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As of my "maternity leave," here are the stats of the past year: 74 books reviewed 9 guest posts 4 independent bookstores 3 d...

Tuesday, March 26, 2019

No Stone Unturned: A Novel


I picked up James W. Ziskin's No Stone Unturned (An Ellie Stone Mystery) many years ago at a Book Expo, and it was part of my 2019 resolution to get through my TBR pile. The description interested me enough to bump it up on my list, and here we are.


Eleanora Stone is working to make her name in reporting. One night her police scanner comes alive and she gets the lead on a the murder of a beautiful young woman — the daughter of a prominent town judge and most popular girl of her graduating class. Knowing that this will be her big break, Ellie begins to investigate this case like she’s running out of time. Every hint leads to a newer, bigger lead until she finds herself in the midst of one of the strangest plots involving an engineering college program, an hourly hotel, and foreign nationals. Solving this case is not just about Ellie’s job, but also a matter of her own safety. 


There are some books, as I’ve mentioned on here prior to this, that I’m grateful that I waited so long to read as they came to me at the right moment. This was not necessarily one of them, although I found myself intrigued enough to keep on reading. The main character was flawed enough yet a ball of strength wrapped up in herself, and she could kick your ass from here to Sunday if you get in her way. She took her fair share of licks in this story, and it was quite a sight to behold. I enjoyed her immensely as a lead character. 


The storyline itself was also captivating and certainly intriguing. I was a bit hesitant at first about a storyline set in the 1950’s, but it ended up working very well for the story and for the character. In 2019 this would have been solved much faster with less intrigue. I love a good murder and mayhem story, and this one had more twists and turns than a mountain road. I enjoyed this, as it kept me interested and turning the page to put it all together at the end. There were a couple of moments that I wasn’t expecting, and the ending was ultimately quite satisfying. I’m now curious about additional mysteries involving Ellie. 

Thursday, March 14, 2019

No Regrets and Other True Cases: Ann Rule's Crime Files Vol. 11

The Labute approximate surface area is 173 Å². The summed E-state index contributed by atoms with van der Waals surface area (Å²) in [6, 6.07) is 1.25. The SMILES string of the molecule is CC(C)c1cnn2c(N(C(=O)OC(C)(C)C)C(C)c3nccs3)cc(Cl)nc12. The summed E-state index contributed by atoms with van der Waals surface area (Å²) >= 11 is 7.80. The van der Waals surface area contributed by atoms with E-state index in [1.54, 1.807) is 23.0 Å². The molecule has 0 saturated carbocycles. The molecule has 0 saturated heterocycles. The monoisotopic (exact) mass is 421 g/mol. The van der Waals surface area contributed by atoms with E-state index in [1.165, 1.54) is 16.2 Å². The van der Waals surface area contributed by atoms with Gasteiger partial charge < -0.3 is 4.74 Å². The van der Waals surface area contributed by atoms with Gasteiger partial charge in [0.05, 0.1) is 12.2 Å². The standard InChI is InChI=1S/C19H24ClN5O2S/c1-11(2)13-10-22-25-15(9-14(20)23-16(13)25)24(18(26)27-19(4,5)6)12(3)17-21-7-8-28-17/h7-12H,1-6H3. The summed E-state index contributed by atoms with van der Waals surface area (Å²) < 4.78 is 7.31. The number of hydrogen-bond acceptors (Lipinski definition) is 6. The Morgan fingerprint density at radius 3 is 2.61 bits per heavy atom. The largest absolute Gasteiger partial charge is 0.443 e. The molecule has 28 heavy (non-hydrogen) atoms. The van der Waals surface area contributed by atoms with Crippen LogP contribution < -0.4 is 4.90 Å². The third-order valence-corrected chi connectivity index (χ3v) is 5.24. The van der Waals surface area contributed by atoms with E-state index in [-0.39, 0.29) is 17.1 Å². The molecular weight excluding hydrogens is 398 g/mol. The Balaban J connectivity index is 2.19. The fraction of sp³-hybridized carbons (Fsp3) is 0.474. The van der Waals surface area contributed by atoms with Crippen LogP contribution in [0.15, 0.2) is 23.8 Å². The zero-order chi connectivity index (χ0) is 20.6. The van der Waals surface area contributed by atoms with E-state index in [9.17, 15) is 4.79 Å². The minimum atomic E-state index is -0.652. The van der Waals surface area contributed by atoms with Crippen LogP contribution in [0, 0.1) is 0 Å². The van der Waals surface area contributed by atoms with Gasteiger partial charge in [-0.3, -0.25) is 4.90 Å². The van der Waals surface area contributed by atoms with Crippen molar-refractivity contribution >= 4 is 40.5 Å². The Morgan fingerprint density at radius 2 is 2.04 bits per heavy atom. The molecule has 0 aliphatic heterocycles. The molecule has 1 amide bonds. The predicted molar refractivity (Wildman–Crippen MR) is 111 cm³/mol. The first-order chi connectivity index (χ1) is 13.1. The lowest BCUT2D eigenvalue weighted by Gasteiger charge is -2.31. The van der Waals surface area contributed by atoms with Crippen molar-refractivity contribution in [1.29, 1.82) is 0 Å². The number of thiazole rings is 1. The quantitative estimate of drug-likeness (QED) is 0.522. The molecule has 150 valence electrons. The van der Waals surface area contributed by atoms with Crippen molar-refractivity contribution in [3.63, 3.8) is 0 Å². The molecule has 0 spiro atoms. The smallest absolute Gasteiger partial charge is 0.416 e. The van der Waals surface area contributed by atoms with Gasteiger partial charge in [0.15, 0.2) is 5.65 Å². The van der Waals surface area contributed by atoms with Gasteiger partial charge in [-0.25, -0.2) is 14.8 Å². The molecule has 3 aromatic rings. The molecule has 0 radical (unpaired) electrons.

Ann Rule's 11th volume in her Crime Files Series is No Regrets and Other True Cases. I picked it up over winter break and indulged in some murder and mayhem.

The main story is called “The Sea Captain,” and its about a man named Rolf Neslund, a brilliant ship captain and easily manipulated dupe. He was in love with one woman — he even had two sons with her — but then found himself forced to marry Ruth, a woman who was significantly less attractive and widely known to be unkind and cruel to everyone, specifically her husband. They grow old together — although not without their raging arguments known all over town — until one day Rolf disappears. To Norway, Ruth claims. But there is no evidence of that. Detectives search for Rolf, finding that the truth is far more disturbing than they can imagine. 

I found this to be the most interesting story in the book, and not just because it was the longest. Rule pulled out her usual charms of describing her characters and made Ruth come alive on the page through the descriptions of friends and family. It was hard not to hurt for Rolf and his not-quite-bride, but my sympathies lies more with the woman than with Rolf. He came across as an idiot and quite a sucker. Why would you move another into your home when you have the love of your life and the mother of your children there? Do you think that’s going to go over well? Keep your tiny man in your pants and take care of your family. Otherwise, you will absolutely get conned into marrying someone like Ruth — ugly on both the outside and the inside. 

Some of the smaller stories I found more disturbing than usual, and I can’t quite figure out if it’s me or if it’s the stories. One is about a woman abducted from her workplace and held hostage, another story is about a family that is murdered by their father right at Christmas. The story of the abduction and attempted murder by pimps was interesting, and not just because the story had merit. Rule made her disdain for pimps — and the Academy Award-winning song, “It’s Hard Out Here for a Pimp.” The song must have just been released when this book was being put together, as she spends a not-unreasonable portion of this story expressing her disgust for it.